I’m going to display some specific ignorance I have about physics, but I have a question for @physicists.

Why is it that gravity interacts with matter in such different ways at different scales? Is it just because matter acts differently at different scales? Or because the time scale of evolution is different? A couple (am I sure illusory) paradoxes:

Gravity is totally neglect-able at molecular scales.

At human scale it draws things together.

Up at solar system scales, it makes planets round, and enables them form from gas (something we would never see at a human scale).

At a cosmic scale, it makes the universe like foam, with galaxies in dense zones.

I’m not even touching on dark matter, dark energy, or singularities. My best explanation is that matter works differently at different scales, so even though it is the same formula for gravity, we see different dynamics at different scales. Is that correct? What ever the case, it does seem that gravity does some fairly non-intuitive things. It is the same fundamental law, but doesn’t look the same when it operates on planets as when it operates on us.

As far as I am aware, gravity acts the same at all scales, except perhaps at the quantum level:

The same formula is used for the attraction between the Earth and Moon and for the attraction between two molecules separated by 100 angstroms.

The differences you experience probably have more to do with the relative strengths of the electromagnetic and gravitational forces. Electromagnetism would dominate when there is low mass which is why you can use a magnet to counteract Earth’s entire gravitational pull on a paperclip. Electromagnetic forces also decreases quickly with distance whereas gravity doesn’t decrease quickly which is why you need the magnet close to the paperclip in order to counteract gravity. The same applies to two molecules in solution.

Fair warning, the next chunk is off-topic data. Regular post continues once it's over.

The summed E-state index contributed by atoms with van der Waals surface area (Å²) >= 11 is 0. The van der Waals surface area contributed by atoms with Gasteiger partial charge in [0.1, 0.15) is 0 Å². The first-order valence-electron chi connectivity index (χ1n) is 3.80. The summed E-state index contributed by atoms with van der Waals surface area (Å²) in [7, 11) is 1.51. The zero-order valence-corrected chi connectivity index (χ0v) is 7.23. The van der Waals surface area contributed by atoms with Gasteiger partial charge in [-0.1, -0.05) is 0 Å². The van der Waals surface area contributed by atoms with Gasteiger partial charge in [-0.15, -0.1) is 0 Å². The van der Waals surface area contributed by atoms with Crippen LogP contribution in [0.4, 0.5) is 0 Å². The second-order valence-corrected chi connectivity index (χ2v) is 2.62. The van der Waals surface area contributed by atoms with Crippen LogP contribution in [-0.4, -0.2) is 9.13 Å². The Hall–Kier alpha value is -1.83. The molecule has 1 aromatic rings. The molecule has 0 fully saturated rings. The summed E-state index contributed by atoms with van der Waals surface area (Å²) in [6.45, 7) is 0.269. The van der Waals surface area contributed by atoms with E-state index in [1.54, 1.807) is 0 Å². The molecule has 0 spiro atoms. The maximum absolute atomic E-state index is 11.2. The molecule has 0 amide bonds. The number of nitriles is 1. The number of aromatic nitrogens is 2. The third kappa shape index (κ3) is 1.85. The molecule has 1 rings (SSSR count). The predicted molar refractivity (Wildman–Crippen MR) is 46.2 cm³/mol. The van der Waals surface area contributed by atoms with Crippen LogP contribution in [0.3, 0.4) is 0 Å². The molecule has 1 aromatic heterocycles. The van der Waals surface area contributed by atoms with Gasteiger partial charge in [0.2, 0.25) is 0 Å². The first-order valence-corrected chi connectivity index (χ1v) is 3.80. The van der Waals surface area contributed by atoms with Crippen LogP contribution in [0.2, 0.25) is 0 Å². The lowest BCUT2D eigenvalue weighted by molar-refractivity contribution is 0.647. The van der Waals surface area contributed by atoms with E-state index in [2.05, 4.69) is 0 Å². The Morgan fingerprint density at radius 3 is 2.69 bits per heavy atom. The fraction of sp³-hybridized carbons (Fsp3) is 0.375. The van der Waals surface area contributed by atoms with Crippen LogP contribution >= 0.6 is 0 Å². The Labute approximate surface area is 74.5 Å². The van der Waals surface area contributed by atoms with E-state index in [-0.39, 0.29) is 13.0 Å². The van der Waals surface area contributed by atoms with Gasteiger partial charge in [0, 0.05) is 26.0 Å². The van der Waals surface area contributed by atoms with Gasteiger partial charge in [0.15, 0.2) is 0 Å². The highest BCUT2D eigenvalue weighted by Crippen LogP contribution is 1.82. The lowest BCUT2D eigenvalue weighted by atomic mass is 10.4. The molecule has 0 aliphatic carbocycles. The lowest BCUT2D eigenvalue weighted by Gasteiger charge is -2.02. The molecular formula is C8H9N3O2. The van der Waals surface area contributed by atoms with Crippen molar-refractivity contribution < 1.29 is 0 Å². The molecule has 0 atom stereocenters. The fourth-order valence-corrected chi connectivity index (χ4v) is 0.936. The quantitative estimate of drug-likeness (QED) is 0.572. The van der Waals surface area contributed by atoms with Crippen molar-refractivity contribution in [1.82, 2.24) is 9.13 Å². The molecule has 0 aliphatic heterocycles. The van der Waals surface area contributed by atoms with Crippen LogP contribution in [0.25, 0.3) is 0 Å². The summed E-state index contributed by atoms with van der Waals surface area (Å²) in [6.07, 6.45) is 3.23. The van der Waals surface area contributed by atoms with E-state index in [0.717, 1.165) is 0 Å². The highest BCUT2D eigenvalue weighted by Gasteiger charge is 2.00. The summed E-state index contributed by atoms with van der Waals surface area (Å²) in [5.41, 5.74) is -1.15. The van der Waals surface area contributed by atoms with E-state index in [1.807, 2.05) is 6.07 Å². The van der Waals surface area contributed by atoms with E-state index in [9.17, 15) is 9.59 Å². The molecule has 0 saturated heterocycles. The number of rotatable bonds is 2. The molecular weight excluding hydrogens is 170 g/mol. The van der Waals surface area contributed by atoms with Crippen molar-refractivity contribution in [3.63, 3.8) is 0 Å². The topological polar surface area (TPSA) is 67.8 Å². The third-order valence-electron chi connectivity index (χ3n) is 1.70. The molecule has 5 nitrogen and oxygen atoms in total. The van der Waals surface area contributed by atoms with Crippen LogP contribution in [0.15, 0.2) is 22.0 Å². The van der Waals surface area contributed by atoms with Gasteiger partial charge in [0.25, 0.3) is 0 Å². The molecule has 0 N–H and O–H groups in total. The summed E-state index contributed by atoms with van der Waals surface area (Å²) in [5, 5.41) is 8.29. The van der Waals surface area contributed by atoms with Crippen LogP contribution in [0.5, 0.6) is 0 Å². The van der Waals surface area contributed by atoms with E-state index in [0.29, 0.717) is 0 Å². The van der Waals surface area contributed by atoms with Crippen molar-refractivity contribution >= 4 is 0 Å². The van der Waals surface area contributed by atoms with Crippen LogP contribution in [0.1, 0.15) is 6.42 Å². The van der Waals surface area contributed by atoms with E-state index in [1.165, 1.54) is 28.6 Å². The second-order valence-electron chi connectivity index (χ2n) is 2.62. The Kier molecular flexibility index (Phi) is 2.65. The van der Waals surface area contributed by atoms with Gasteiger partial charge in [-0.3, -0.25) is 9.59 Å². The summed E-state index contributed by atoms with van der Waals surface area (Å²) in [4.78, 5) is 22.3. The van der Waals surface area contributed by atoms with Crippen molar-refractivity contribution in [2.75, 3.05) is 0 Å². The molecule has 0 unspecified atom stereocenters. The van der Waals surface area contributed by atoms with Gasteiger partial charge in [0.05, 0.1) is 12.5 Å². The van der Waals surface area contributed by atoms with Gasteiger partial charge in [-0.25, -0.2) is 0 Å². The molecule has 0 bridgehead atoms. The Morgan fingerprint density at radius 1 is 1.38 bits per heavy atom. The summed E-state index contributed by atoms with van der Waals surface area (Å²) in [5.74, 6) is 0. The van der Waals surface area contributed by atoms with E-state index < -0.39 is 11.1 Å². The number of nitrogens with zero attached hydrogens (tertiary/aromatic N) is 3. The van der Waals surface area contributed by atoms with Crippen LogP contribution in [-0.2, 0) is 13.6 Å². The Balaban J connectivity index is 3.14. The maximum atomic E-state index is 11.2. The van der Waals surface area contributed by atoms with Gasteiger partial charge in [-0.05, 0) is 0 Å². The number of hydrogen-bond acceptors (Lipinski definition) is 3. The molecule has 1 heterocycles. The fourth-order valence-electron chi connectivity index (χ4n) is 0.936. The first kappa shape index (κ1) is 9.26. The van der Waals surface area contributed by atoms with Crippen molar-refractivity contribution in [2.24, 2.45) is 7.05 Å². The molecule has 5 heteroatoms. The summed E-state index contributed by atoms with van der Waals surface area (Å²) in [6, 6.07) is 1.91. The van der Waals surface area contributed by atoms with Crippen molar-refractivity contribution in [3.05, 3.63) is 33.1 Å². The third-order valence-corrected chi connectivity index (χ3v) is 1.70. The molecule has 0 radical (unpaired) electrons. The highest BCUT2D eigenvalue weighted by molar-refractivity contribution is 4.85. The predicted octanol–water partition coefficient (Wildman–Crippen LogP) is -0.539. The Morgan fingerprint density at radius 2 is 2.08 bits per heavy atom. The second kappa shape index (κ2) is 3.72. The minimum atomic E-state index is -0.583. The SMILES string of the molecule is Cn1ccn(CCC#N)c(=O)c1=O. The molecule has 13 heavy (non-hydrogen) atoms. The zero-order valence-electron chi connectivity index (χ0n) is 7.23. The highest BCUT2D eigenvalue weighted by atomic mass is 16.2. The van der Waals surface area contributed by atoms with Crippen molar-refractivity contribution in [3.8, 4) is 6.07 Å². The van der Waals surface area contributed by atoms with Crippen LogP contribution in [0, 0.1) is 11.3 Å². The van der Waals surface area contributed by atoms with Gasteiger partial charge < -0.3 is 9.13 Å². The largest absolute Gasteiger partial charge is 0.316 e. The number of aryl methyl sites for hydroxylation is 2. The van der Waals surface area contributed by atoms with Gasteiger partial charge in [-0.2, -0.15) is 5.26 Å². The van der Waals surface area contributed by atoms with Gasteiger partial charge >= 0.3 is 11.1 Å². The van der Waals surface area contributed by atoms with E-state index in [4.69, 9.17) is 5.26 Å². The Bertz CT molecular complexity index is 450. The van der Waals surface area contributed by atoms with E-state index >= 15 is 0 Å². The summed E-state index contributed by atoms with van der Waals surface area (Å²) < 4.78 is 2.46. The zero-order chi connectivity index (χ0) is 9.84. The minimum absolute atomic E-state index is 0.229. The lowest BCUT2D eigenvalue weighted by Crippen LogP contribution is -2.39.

I was simply going to answer with “The Gravitational Constant is so tiny” but I like T_aquaticus’ answer much better.

Newton was a sharp guy.

(I recently tried to explain to a Flat-Earther how gravity would affect us if we lived on a flat-disk. I tried to use the aforementioned equation to explain how we would experience gravity at different places on the earth’s surface if we weren’t living on an spheroid----but it was like talking to a brick wall.)

Actually, both electromagnetism and gravity follow the same inverse square law.

The reason why the effects of electromagnetism are less obvious at large scales is because like charges repel but unlike charges attract, so overall, positive and negative charges cancel each other out. (Magnetic fields from free electrons in ionised gases, plasmas, the Earth’s core etc notwithstanding.) On the other hand, with gravity, everything attracts, period, so you don’t see things cancelling out in the same way.